View from above the South Door
View from above the South Door in Lichfield Cathedral

View from the floor of the Crossing Screen
This is pretty much in the middle of the Cathedral and offers a great view of the incredible space within the structure.

View from the Presbytery
The Presbytery, with its high altar and the Bishop's throne, can be seen from this excellent view of the Cathedral interior

View from the Choir
This interior shot of the Cathedral takes in the Choir, with the Presbytery in the background

View from the Nave
The view from the Nave offers an excellent opportunity to get a feel of just how big the interior of the Cathedral is.

View from the site of Saint Chad's shrine
Saint Chad's Shrine is positioned just beyond the Presbytery

View of the Lady Chapel
The Lady Chapel was begun in the time of Walter de Langton, who was the Bishop from 1296 to 1321. It was completed in 1330.

View from Saint Chad's Head Chapel
To the south of the Choir is Saint Chad's Head Chapel. The skull and an arm bone of Saint Chad were kept in a casket here and shown to pilgrims below.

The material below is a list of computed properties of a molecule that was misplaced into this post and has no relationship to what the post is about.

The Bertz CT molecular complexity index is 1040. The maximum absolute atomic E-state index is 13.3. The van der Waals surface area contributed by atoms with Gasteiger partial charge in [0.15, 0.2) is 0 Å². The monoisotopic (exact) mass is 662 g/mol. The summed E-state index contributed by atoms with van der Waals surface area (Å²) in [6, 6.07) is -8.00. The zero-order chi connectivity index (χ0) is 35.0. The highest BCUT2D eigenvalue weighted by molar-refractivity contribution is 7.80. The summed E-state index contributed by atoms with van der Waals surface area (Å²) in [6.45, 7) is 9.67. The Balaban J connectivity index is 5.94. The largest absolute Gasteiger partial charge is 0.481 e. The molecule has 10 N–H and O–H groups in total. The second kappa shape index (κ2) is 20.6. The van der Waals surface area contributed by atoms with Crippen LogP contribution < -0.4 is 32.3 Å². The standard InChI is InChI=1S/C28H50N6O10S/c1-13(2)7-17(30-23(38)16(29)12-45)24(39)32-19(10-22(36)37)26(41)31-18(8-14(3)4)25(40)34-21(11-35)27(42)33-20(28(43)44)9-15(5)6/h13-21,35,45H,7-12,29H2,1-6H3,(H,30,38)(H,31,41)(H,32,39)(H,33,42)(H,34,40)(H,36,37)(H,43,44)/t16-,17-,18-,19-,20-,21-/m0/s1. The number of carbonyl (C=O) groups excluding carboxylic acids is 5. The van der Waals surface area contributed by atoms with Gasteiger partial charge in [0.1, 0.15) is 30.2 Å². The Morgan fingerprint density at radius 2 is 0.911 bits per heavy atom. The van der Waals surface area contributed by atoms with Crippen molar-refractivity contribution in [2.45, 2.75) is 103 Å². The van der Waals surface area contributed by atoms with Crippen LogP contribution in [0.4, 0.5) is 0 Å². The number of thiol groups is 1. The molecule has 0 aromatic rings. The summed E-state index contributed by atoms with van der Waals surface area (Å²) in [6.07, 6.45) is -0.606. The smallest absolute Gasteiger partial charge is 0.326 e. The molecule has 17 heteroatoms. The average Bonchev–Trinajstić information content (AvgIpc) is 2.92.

View from the Vestible
The Vestible is situated to the left hand side of the Choir.

External view of the Cathedral
A warm sunny day reveals the splendour of the Cathedral's medieval architecture on the West Face.

View from the centre spire (1)
A winding spiral staircase takes you all the way up to the central spire of Lichfield Cathedral. It's quite a climb but the view is certainly worth it - it takes in the view northwards towards Stafford.

View from the centre spire (2)
This view from the spire looks eastwards towards Tamworth.

View from the centre spire (3)
This view is looking southwards towards Birmingham. You can see the city of Lichfield directly below the Cathedral.

View from the centre spire (4)
This takes in the west view from the Cathedral spire towards Cannock. You can also see the magnificent twin spires at the front of the Cathedral.

View from inside the centre spire
Many people wouldn't believe that the centre spire is hollow. Sadly, this shot is a bit dark but you can certainly get an impression of the space inside the spire.

View from the rooftop (1)
View from the roof above the Lady Chapel.

View from the rooftop (2)
Northward view from the roof.

View from the rooftop (3)
Southward view from the roof, overlooking the town centre of Lichfield.
Lichfield Cathedral in 360
LICHFIELD CATHEDRAL PAGE

View from above the crossing screen

View from above the crossing screen in Lichfield Cathedral